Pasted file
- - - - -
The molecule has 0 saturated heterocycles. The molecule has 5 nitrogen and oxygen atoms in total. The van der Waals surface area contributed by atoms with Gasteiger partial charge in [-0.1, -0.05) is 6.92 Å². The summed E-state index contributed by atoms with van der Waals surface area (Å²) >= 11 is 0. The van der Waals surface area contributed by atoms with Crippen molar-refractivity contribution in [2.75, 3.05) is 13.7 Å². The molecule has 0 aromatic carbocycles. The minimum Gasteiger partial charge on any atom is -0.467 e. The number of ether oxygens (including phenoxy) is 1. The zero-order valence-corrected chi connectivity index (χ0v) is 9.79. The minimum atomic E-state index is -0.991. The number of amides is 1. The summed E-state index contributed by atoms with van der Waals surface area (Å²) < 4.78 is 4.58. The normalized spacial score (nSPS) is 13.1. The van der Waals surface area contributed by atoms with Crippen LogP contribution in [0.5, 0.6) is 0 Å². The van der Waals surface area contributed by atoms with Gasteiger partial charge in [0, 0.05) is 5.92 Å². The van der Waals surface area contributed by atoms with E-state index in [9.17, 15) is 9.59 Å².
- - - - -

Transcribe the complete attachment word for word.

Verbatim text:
The molecule has 0 saturated heterocycles. The molecule has 5 nitrogen and oxygen atoms in total. The van der Waals surface area contributed by atoms with Gasteiger partial charge in [-0.1, -0.05) is 6.92 Å². The summed E-state index contributed by atoms with van der Waals surface area (Å²) >= 11 is 0. The van der Waals surface area contributed by atoms with Crippen molar-refractivity contribution in [2.75, 3.05) is 13.7 Å². The molecule has 0 aromatic carbocycles. The minimum Gasteiger partial charge on any atom is -0.467 e. The number of ether oxygens (including phenoxy) is 1. The zero-order valence-corrected chi connectivity index (χ0v) is 9.79. The minimum atomic E-state index is -0.991. The number of amides is 1. The summed E-state index contributed by atoms with van der Waals surface area (Å²) < 4.78 is 4.58. The normalized spacial score (nSPS) is 13.1. The van der Waals surface area contributed by atoms with Crippen LogP contribution in [0.5, 0.6) is 0 Å². The van der Waals surface area contributed by atoms with Gasteiger partial charge in [0, 0.05) is 5.92 Å². The van der Waals surface area contributed by atoms with E-state index in [9.17, 15) is 9.59 Å².